Moreover, it’s impossible to pinpoint a certain trait of places where the Camorra might hang out. There's nothing that marks an establishment as having a “bad clientele.” There's no point in blacklisting bars where you might work,
because the customer’s decision where to go out at night isn’t ever really based on the locale alone. You’ll never find a place or part of town that’s clearly affiliated or frequented by the Camorra. Whether or not the bar is popular, though, is generally a good indication: it’s important for members of the Camorra to be seen, because it affirms their social standing without them having to resort to easy violence.
For example, there have been a few occurrences in which I became a pawn in a competition between two tables over who could order the most Champagne. If the first table ordered ten bottles, the second table was ready to raise them another ten, and so on. Just a little game that casually transforms into huge tabs, sometimes into the tens of thousands of euros in one evening.
I’d always joke to coworkers whenever a fight started right in front of us, “Oh good! There’s wrestling on TV tonight.”
But members of the Camorra aren’t the only difficult customers I have to deal with. There’s other types that warrant mention, the most complicated of which is the person who exists outside the world of the mob; someone who doesn’t understand the rules of the game. I’m talking about the guy who goes dancing twice a year and who doesn’t understand the unwritten rules of clubbing in Naples, such as the complex relationship between customers and bouncers. Security is critical in such environments. And for every person who’s capable of diffusing potential violence, there’s someone else who’s willing to escalate the situation disproportionately. Competent security guards do exist: they’re organized and trustworthy and good at managing large events. But there’s plenty of seasoned fighters who, once another bouncer has marked a problematic customer with a laser pointer, proceed to pick a fight, and then wonder why the customer is pissed off. I personally hope that this phenomenon loses steam soon, even though I doubt it will.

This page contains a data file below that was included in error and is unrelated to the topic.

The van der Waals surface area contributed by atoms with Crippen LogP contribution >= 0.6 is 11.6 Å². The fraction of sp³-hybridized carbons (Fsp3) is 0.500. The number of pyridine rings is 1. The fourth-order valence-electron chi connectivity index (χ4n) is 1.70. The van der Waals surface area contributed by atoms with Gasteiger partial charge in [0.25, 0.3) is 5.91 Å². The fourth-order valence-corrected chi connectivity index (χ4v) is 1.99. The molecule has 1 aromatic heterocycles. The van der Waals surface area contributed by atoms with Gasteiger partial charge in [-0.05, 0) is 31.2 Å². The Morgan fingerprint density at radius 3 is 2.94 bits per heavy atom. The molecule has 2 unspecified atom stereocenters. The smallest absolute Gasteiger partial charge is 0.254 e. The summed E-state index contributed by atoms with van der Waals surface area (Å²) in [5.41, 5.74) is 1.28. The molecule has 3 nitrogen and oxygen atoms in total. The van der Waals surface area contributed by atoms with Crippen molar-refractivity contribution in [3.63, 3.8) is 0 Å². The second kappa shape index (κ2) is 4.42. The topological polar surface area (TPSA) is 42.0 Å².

You might be wondering, but what happens if the customer in question is affiliated with the Camorra? And the answer is that security’s approach is extremely different. Bouncers will pass information back and forth over their radios, alerting one another that someone who needs to be handled with kid gloves has entered the venue. Often, the PR people for the event will inform them earlier in the evening that an expected reservation will require special attention. Sometimes that information falls through, though: in my distinguished bartending career, I’ve seen more than one security guard hide in a corner to escape the wrath of an armed customer.
In general, in the years since I started working in bars in Naples, I’ve witnessed a lot of violence. But the bar itself has always managed to keep me out of the fray, rendering me a spectator more than anything else. I’d always joke to coworkers whenever a fight started right in front of us, “Oh good! There’s wrestling on TV tonight.” And regardless, even if you take into consideration the differences between bars, all it really takes is a peek inside the bouncer’s box of items confiscated at the door to count the number of blades customers have tried to sneak inside.
At present, I own a small, curated cocktail bar where I can focus on the quality of my products and the relationship with my guests, who generally have nothing in common with the aforementioned folk. My bar has 14 seats inside and 16 outside, so it’s clearly a different ball game. I feel more at home here; I’m able to converse with my clients, keep the music on low in the background, take my time, and am able to offer my guests a relaxing evening where the emphasis isn’t on being visible.
The high rollers have to bring in the masses, move product, and make a ton of money without particularly taking care of anyone. It turns the bartender into a sort of machine, leeching at their energy and joy; over time, it’s a bit dehumanizing. At the beginning at your career, you’re more willing to put up with a lot. But these I find myself wanting more from my chosen profession.
Besides, I’m telling you all of this from behind a bar, over a single malt, surrounded by other easygoing customers during a chat that calls to mind an evening amongst friends. Now this, at least for me, is a bar.